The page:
Emerging cancer incidence, mortality, hospitalisation and associated burden among Australian cancer patients, 1982 - 2014: an incidence-based approach in terms of trends, determinants and inequality

Mahumud, Rashidul Alam ORCID: https://orcid.org/0000-0001-9788-1868 and Alam, Khorshed ORCID: https://orcid.org/0000-0003-2232-0745 and Dunn, Jeff ORCID: https://orcid.org/0000-0002-1180-3381 and Gow, Jeff ORCID: https://orcid.org/0000-0002-5726-298X (2019) Emerging cancer incidence, mortality, hospitalisation and associated burden among Australian cancer patients, 1982 - 2014: an incidence-based approach in terms of trends, determinants and inequality. BMJ Open, 9 (12):e031874. pp. 1-19.

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Objective Cancer is a leading killer worldwide, including Australia. Cancer diagnosis leads to a substantial burden on the individual, their family and society. The main aim of this study is to understand the trends, determinants and inequalities associated with cancer incidence, hospitalisation, mortality and its burden over the period 1982 to 2014 in Australia. Settings The study was conducted in Australia. Study design An incidence-based study design was used. Methods Data came from the publicly accessible Australian Institute of Health and Welfare database. This contained 2 784 148 registered cancer cases over the study period for all types of cancer. Erreygers' concentration index was used to examine the magnitude of socioeconomic inequality with regards to cancer outcomes. Furthermore, a generalised linear model was constructed to identify the influential factors on the overall burden of cancer. Results The results showed that cancer incidence (annual average percentage change, AAPC=1.33%), hospitalisation (AAPC=1.27%), cancer-related mortality (AAPC=0.76%) and burden of cancer (AAPC=0.84%) all increased significantly over the period. The same-day (AAPC=1.35%) and overnight (AAPC=1.19%) hospitalisation rates also showed an increasing trend. Further, the ratio (least-most advantaged economic resources ratio, LMR of mortality (M) and LMR of incidence (I)) was especially high for cervix (M/I=1.802), prostate (M/I=1.514), melanoma (M/I=1.325), non-Hodgkin's lymphoma (M/I=1.325) and breast (M/I=1.318), suggesting that survival inequality was most pronounced for these cancers. Socioeconomically disadvantaged people were more likely to bear an increasing cancer burden in terms of incidence, mortality and death. Conclusions Significant differences in the burden of cancer persist across socioeconomic strata in Australia. Policymakers should therefore introduce appropriate cancer policies to provide universal cancer care, which could reduce this burden by ensuring curable and preventive cancer care services are made available to all people.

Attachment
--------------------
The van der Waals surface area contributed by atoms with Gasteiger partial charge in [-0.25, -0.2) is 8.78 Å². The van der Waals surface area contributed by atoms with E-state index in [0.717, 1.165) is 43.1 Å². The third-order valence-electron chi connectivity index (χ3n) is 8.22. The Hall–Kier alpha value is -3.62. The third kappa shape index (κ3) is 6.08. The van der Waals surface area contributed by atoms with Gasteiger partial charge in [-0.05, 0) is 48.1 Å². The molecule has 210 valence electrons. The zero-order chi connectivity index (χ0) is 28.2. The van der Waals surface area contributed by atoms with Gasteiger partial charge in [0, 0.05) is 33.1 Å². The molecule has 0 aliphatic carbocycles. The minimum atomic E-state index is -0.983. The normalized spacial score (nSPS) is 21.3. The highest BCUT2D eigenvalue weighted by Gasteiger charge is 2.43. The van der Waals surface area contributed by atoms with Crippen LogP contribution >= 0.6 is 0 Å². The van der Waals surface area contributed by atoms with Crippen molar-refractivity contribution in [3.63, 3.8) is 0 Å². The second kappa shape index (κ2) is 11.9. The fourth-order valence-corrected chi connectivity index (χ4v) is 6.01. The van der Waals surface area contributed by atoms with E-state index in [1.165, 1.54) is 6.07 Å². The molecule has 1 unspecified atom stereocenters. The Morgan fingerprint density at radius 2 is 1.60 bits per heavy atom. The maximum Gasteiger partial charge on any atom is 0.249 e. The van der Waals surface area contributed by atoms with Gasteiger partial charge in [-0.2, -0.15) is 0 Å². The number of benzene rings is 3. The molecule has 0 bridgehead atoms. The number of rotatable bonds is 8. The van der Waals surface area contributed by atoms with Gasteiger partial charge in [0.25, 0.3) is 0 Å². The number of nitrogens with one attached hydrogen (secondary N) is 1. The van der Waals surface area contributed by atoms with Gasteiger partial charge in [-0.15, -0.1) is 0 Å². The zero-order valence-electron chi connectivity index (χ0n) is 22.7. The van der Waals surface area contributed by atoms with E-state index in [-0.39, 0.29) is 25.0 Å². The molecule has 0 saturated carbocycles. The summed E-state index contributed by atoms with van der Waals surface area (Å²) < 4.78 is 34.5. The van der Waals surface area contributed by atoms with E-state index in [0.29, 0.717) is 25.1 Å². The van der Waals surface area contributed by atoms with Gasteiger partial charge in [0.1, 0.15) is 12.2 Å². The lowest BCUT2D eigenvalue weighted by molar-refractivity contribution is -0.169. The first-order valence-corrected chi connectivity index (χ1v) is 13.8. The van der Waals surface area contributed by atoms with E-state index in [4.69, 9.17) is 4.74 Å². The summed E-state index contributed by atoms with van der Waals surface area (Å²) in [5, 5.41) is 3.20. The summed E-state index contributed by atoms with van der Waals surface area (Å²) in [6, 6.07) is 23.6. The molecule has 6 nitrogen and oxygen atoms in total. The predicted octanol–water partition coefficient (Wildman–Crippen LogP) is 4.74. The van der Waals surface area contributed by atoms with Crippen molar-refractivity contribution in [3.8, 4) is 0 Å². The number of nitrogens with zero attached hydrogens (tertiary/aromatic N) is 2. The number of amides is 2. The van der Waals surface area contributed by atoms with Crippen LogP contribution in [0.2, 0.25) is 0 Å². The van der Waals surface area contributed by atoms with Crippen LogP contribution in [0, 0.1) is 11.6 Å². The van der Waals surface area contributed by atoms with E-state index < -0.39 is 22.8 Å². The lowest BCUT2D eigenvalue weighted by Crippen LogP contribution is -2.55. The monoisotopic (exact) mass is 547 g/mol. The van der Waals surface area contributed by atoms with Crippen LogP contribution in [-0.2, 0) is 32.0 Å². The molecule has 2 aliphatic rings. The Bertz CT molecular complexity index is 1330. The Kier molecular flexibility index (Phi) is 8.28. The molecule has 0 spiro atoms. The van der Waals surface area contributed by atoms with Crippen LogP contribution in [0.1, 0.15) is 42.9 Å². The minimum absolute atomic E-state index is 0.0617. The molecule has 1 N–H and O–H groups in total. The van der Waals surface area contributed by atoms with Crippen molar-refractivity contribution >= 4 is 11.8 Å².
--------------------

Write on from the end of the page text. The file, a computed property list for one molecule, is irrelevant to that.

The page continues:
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Item Type: Article (Commonwealth Reporting Category C)
Refereed: Yes
Item Status: Live Archive
Faculty/School / Institute/Centre: Historic - Institute for Resilient Regions - Centre for Health, Informatics and Economic Research (1 Aug 2018 - 31 Mar 2020)
Faculty/School / Institute/Centre: Current - Faculty of Business, Education, Law and Arts - No Department (1 Jul 2013 -)
Date Deposited: 16 Jan 2020 00:47
Last Modified: 10 Jun 2022 02:54
Uncontrolled Keywords: cancer burden, cancer incident, mortality, remoteness, socioeconomic inequalities
Fields of Research (2008): 01 Mathematical Sciences > 0104 Statistics > 010401 Applied Statistics
11 Medical and Health Sciences > 1117 Public Health and Health Services > 111799 Public Health and Health Services not elsewhere classified
14 Economics > 1402 Applied Economics > 140208 Health Economics
14 Economics > 1403 Econometrics > 140302 Econometric and Statistical Methods
Fields of Research (2020): 49 MATHEMATICAL SCIENCES > 4905 Statistics > 490501 Applied statistics
42 HEALTH SCIENCES > 4299 Other health sciences > 429999 Other health sciences not elsewhere classified
38 ECONOMICS > 3801 Applied economics > 380108 Health economics
38 ECONOMICS > 3802 Econometrics > 380202 Econometric and statistical methods
Socio-Economic Objectives (2008): C Society > 92 Health > 9204 Public Health (excl. Specific Population Health) > 920499 Public Health (excl. Specific Population Health) not elsewhere classified
Identification Number or DOI: https://doi.org/10.1136/bmjopen-2019-031874
URI: http://eprints.usq.edu.au/id/eprint/37539

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